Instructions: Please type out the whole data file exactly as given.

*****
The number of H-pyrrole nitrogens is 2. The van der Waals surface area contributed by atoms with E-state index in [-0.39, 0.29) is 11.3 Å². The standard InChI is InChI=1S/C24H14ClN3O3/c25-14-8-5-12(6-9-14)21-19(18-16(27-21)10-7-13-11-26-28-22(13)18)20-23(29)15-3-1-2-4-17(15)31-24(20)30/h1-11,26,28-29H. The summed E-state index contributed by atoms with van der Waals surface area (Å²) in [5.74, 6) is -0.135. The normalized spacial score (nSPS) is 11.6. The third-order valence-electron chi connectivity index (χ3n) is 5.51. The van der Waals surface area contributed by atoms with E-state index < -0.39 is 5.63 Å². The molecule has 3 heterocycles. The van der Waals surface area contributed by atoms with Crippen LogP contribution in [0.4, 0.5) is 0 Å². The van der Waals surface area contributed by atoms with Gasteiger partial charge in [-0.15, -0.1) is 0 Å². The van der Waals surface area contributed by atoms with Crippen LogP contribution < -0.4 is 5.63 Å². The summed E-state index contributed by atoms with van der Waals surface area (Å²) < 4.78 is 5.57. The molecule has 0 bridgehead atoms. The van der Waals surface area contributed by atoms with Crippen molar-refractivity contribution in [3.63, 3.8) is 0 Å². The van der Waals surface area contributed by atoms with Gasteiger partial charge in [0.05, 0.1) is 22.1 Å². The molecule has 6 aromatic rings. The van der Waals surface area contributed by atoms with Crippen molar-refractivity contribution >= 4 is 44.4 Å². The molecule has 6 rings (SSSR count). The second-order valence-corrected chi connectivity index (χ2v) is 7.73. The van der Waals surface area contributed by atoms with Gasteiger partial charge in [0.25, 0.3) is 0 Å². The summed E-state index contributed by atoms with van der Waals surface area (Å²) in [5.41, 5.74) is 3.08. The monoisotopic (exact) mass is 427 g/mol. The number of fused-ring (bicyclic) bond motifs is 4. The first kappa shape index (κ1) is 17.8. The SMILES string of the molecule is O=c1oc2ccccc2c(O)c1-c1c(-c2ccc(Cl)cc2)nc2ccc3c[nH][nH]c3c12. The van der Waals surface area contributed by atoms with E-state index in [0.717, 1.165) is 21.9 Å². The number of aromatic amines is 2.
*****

The number of H-pyrrole nitrogens is 2. The van der Waals surface area contributed by atoms with E-state index in [-0.39, 0.29) is 11.3 Å². The standard InChI is InChI=1S/C24H14ClN3O3/c25-14-8-5-12(6-9-14)21-19(18-16(27-21)10-7-13-11-26-28-22(13)18)20-23(29)15-3-1-2-4-17(15)31-24(20)30/h1-11,26,28-29H. The summed E-state index contributed by atoms with van der Waals surface area (Å²) in [5.74, 6) is -0.135. The normalized spacial score (nSPS) is 11.6. The third-order valence-electron chi connectivity index (χ3n) is 5.51. The van der Waals surface area contributed by atoms with E-state index < -0.39 is 5.63 Å². The molecule has 3 heterocycles. The van der Waals surface area contributed by atoms with Crippen LogP contribution in [0.4, 0.5) is 0 Å². The van der Waals surface area contributed by atoms with Gasteiger partial charge in [-0.15, -0.1) is 0 Å². The van der Waals surface area contributed by atoms with Crippen LogP contribution < -0.4 is 5.63 Å². The summed E-state index contributed by atoms with van der Waals surface area (Å²) < 4.78 is 5.57. The molecule has 0 bridgehead atoms. The van der Waals surface area contributed by atoms with Crippen molar-refractivity contribution in [3.63, 3.8) is 0 Å². The van der Waals surface area contributed by atoms with Gasteiger partial charge in [0.05, 0.1) is 22.1 Å². The molecule has 6 aromatic rings. The van der Waals surface area contributed by atoms with Crippen molar-refractivity contribution >= 4 is 44.4 Å². The molecule has 6 rings (SSSR count). The second-order valence-corrected chi connectivity index (χ2v) is 7.73. The van der Waals surface area contributed by atoms with Gasteiger partial charge in [0.25, 0.3) is 0 Å². The summed E-state index contributed by atoms with van der Waals surface area (Å²) in [5.41, 5.74) is 3.08. The monoisotopic (exact) mass is 427 g/mol. The number of fused-ring (bicyclic) bond motifs is 4. The first kappa shape index (κ1) is 17.8. The SMILES string of the molecule is O=c1oc2ccccc2c(O)c1-c1c(-c2ccc(Cl)cc2)nc2ccc3c[nH][nH]c3c12. The van der Waals surface area contributed by atoms with E-state index in [0.717, 1.165) is 21.9 Å². The number of aromatic amines is 2.